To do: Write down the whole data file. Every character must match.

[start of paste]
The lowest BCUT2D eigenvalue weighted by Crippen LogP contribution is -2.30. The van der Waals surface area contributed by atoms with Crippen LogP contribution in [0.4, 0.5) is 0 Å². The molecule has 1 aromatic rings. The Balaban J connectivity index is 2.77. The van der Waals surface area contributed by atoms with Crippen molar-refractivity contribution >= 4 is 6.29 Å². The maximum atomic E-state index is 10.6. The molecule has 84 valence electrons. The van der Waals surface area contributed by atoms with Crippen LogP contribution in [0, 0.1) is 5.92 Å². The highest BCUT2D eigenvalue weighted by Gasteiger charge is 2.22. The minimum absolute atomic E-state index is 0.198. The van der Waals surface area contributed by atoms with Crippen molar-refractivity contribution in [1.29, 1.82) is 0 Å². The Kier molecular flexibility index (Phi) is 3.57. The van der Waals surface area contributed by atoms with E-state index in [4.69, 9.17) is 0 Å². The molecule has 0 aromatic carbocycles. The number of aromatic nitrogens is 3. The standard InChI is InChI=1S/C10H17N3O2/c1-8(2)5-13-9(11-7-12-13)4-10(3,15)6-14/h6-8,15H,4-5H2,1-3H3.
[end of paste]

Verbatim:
The lowest BCUT2D eigenvalue weighted by Crippen LogP contribution is -2.30. The van der Waals surface area contributed by atoms with Crippen LogP contribution in [0.4, 0.5) is 0 Å². The molecule has 1 aromatic rings. The Balaban J connectivity index is 2.77. The van der Waals surface area contributed by atoms with Crippen molar-refractivity contribution >= 4 is 6.29 Å². The maximum atomic E-state index is 10.6. The molecule has 84 valence electrons. The van der Waals surface area contributed by atoms with Crippen LogP contribution in [0, 0.1) is 5.92 Å². The highest BCUT2D eigenvalue weighted by Gasteiger charge is 2.22. The minimum absolute atomic E-state index is 0.198. The van der Waals surface area contributed by atoms with Crippen molar-refractivity contribution in [1.29, 1.82) is 0 Å². The Kier molecular flexibility index (Phi) is 3.57. The van der Waals surface area contributed by atoms with E-state index in [4.69, 9.17) is 0 Å². The molecule has 0 aromatic carbocycles. The number of aromatic nitrogens is 3. The standard InChI is InChI=1S/C10H17N3O2/c1-8(2)5-13-9(11-7-12-13)4-10(3,15)6-14/h6-8,15H,4-5H2,1-3H3.